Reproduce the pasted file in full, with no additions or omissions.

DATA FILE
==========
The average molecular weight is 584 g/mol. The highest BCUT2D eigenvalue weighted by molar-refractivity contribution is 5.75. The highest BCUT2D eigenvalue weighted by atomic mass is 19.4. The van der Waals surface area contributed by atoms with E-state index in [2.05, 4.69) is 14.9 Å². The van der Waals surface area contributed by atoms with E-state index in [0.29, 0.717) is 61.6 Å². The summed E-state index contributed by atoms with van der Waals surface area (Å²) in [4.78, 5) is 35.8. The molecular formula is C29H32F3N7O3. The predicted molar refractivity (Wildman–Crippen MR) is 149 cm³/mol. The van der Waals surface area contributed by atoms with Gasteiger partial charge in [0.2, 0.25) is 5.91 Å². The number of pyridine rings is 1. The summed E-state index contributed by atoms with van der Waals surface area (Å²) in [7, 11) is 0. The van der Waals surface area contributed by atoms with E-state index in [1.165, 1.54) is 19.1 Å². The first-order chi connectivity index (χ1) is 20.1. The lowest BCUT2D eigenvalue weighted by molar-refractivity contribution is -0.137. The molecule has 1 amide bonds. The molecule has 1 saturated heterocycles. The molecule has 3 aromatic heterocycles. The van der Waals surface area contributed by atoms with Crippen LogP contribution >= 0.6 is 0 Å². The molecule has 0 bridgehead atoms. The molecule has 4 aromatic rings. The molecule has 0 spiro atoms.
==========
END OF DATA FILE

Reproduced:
The average molecular weight is 584 g/mol. The highest BCUT2D eigenvalue weighted by molar-refractivity contribution is 5.75. The highest BCUT2D eigenvalue weighted by atomic mass is 19.4. The van der Waals surface area contributed by atoms with E-state index in [2.05, 4.69) is 14.9 Å². The van der Waals surface area contributed by atoms with E-state index in [0.29, 0.717) is 61.6 Å². The summed E-state index contributed by atoms with van der Waals surface area (Å²) in [4.78, 5) is 35.8. The molecular formula is C29H32F3N7O3. The predicted molar refractivity (Wildman–Crippen MR) is 149 cm³/mol. The van der Waals surface area contributed by atoms with Gasteiger partial charge in [0.2, 0.25) is 5.91 Å². The number of pyridine rings is 1. The summed E-state index contributed by atoms with van der Waals surface area (Å²) in [7, 11) is 0. The van der Waals surface area contributed by atoms with E-state index in [1.165, 1.54) is 19.1 Å². The first-order chi connectivity index (χ1) is 20.1. The lowest BCUT2D eigenvalue weighted by molar-refractivity contribution is -0.137. The molecule has 1 amide bonds. The molecule has 1 saturated heterocycles. The molecule has 3 aromatic heterocycles. The van der Waals surface area contributed by atoms with Crippen LogP contribution >= 0.6 is 0 Å². The molecule has 0 bridgehead atoms. The molecule has 4 aromatic rings. The molecule has 0 spiro atoms.